Thursday, July 23, 2015

How you live -- Invasive species

Our "How you live" bioregional quiz question number four, and my attempts to answer the question(s) illustrate some of the fascinating issues that crop up when we try to define a bioregion. To refresh your memory, here's the question(s):

List three invasive species in your region.

What [sic] is the most damaging to the ecosystem?


I know Minnesota has invasive species. There's often a newspaper story about "pulling buckthorn" or some new zebra mussel infestation. I went looking for a more comprehensive, you know, "official" list. Ha!

Birdsfoot trefoil, a Minnesota invasive plant
Birdsfoot trefoil, a Minnesota invasive plant  It is still sold commercially.
Photo by J. Harrington

Here's a state level listing of Minnesota's invasive plants, as listed in the Early Detection and Distribution Mapping System. As far as I can tell, this database, which also includes lists for invasive insects, diseases and wildlife, doesn't allow for retrieval of its information across categories by county. Not to worry though, Minnesota has its own Invasive Species Advisory Council. They provide information on and links to lots of other fragmented listings of terrestrial, aquatic and other invasive species and a ranking of threat that fails to identify which species fit which ranking. Nationally, the community of academics, agriculturalists and natural resource types responsible for managing and/or eradicating invasive species needs lots more good to great information architects and database programmers.

I tried searching closer to home, since I had seen several references to county-level invasive species responsible individuals. The contacts are Agricultural Inspectors and we have a Noxious Weed Appeal Committee on whose web page is a link back to the Minnesota Department of Agriculture's Noxious weed list, which lists my buckthorn as a Restricted Noxious Weed, "whose only feasible means of control is to prevent their spread by prohibiting the importation, sale, and transportation of their propagating parts in the state except as allowed by Minnesota Statutes, Section 18.82." See how straightforward this is. Let's return to the question.

List three invasive species in your region.

On my property, I know I have buckthorn growing. Here's the Minnesota Department of Natural Resources statement on buckthorn:
Why is buckthorn such a problem?
  • Out-competes native plants for nutrients, light, and moisture
  • Degrades wildlife habitat
  • Threatens the future of forests, wetlands, prairies, and other natural habitats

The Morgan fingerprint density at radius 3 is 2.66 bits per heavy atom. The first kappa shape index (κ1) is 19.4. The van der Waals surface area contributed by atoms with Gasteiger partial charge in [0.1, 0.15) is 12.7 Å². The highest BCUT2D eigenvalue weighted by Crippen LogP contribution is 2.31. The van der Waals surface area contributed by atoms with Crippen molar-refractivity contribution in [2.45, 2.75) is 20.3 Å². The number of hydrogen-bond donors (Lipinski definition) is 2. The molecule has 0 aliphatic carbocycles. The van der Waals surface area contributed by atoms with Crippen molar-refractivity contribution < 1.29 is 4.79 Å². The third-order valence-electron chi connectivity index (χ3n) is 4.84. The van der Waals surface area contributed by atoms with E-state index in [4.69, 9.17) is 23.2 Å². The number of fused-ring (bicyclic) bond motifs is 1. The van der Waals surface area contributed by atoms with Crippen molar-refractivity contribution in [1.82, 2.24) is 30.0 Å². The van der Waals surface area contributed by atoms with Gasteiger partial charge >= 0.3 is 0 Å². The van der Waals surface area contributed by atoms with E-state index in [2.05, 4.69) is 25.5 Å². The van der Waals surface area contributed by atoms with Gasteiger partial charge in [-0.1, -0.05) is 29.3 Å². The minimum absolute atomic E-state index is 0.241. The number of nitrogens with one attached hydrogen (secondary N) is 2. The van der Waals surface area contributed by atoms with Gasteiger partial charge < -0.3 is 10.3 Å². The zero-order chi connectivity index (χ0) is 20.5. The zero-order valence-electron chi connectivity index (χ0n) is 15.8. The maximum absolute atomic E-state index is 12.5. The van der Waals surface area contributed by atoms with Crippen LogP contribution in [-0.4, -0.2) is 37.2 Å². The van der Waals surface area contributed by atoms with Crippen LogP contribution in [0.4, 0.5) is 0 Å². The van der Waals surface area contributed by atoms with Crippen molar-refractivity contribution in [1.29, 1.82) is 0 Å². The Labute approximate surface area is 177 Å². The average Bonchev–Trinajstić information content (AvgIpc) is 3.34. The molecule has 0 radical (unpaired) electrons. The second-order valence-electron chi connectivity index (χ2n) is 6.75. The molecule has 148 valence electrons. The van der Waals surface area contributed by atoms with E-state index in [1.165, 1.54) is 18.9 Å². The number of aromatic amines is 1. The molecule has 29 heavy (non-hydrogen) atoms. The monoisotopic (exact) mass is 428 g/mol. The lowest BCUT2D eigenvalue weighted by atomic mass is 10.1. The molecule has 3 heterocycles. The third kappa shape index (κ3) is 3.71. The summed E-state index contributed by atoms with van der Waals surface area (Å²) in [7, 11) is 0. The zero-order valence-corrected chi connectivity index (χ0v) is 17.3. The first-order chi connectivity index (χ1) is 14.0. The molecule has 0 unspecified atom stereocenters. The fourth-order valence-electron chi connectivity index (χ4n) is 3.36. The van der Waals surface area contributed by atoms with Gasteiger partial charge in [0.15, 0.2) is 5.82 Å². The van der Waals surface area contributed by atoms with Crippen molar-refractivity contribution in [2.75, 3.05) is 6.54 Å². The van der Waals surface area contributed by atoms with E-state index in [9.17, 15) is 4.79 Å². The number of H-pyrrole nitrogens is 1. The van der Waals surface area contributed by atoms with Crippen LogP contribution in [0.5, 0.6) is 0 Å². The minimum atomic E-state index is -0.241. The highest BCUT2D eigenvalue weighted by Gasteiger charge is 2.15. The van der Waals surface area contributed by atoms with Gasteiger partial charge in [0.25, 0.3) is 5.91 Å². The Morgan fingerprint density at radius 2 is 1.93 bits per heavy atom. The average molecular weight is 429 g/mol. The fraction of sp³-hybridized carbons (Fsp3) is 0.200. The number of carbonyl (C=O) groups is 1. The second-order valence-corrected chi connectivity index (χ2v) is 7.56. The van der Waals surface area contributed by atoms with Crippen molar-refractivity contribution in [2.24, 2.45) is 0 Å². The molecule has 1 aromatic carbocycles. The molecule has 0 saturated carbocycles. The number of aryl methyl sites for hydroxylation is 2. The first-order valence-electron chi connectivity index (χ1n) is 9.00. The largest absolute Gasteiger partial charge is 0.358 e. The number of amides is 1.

• Contributes to erosion by shading out other plants that grow on the forest floor
  • Serves as host to other pests, such as crown rust fungus and soybean aphid
  • Forms an impenetrable layer of vegetation
  • Lacks "natural controls" like insects or disease that would curb its growth
I also have dame's rocket growing. That doesn't seem to be on the agricultural noxious weed list, but it is listed in the Forest Invasive Plants Resource Center, and in the mid-Atlantic NPS listing Is it or isn't it an official "invasive species" in Minnesota. Beats the hell out of me. We do usually pull it after it's flowered and before it goes to seed.

dame's rocket, a Minnesota invasive plant?
dame's rocket, a Minnesota invasive plant?
Photo by J. Harrington

In our region, there's lots of people really upset about several species of Asian carp invading both the Mississippi and the St. Croix rivers. I imagine they probably have the biggest potential to impact the economies around here, but I'm less sure about their effects on the ecosystem. In fact, it's probably obvious that I'm frustrated by the lack of a coherent, consistent listing of "invasive species." I'm even more frustrated by the lack of studies on the ecological roles usurped by invasives, their effects on an ecosystem, more than "competes with natives for resources." I don't have a good answer to the second question and I'm not even sure where to find one.

My Species

By Jane Hirshfield 
even
a small purple artichoke
boiled
in its own bittered
and darkening
waters
grows tender,
grows tender and sweet

patience, I think,
my species

keep testing the spiny leaves

the spiny heart


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